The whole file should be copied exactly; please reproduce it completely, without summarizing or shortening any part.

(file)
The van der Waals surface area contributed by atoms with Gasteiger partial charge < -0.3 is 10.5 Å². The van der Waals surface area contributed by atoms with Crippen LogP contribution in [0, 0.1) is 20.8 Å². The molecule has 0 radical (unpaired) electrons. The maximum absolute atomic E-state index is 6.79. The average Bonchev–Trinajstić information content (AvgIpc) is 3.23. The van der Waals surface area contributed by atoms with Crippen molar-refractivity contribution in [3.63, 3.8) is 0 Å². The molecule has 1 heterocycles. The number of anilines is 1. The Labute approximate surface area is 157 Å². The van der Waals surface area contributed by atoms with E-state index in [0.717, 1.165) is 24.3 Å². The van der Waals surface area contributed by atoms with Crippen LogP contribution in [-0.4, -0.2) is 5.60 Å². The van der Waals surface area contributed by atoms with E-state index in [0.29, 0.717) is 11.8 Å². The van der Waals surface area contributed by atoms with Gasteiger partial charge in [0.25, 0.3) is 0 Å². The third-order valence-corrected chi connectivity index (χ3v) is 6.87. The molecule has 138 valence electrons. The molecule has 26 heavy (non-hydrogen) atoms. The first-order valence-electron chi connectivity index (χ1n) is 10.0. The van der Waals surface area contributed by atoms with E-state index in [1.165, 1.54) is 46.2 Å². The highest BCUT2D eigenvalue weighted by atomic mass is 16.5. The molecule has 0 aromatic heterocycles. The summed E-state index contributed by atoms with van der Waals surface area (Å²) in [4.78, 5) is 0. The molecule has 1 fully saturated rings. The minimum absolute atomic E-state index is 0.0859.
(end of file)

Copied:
The van der Waals surface area contributed by atoms with Gasteiger partial charge < -0.3 is 10.5 Å². The van der Waals surface area contributed by atoms with Crippen LogP contribution in [0, 0.1) is 20.8 Å². The molecule has 0 radical (unpaired) electrons. The maximum absolute atomic E-state index is 6.79. The average Bonchev–Trinajstić information content (AvgIpc) is 3.23. The van der Waals surface area contributed by atoms with Crippen molar-refractivity contribution in [3.63, 3.8) is 0 Å². The molecule has 1 heterocycles. The number of anilines is 1. The Labute approximate surface area is 157 Å². The van der Waals surface area contributed by atoms with E-state index in [0.717, 1.165) is 24.3 Å². The van der Waals surface area contributed by atoms with Crippen LogP contribution in [-0.4, -0.2) is 5.60 Å². The van der Waals surface area contributed by atoms with E-state index in [0.29, 0.717) is 11.8 Å². The van der Waals surface area contributed by atoms with Gasteiger partial charge in [0.25, 0.3) is 0 Å². The third-order valence-corrected chi connectivity index (χ3v) is 6.87. The molecule has 138 valence electrons. The molecule has 26 heavy (non-hydrogen) atoms. The first-order valence-electron chi connectivity index (χ1n) is 10.0. The van der Waals surface area contributed by atoms with E-state index in [1.165, 1.54) is 46.2 Å². The highest BCUT2D eigenvalue weighted by atomic mass is 16.5. The molecule has 0 aromatic heterocycles. The summed E-state index contributed by atoms with van der Waals surface area (Å²) in [4.78, 5) is 0. The molecule has 1 fully saturated rings. The minimum absolute atomic E-state index is 0.0859.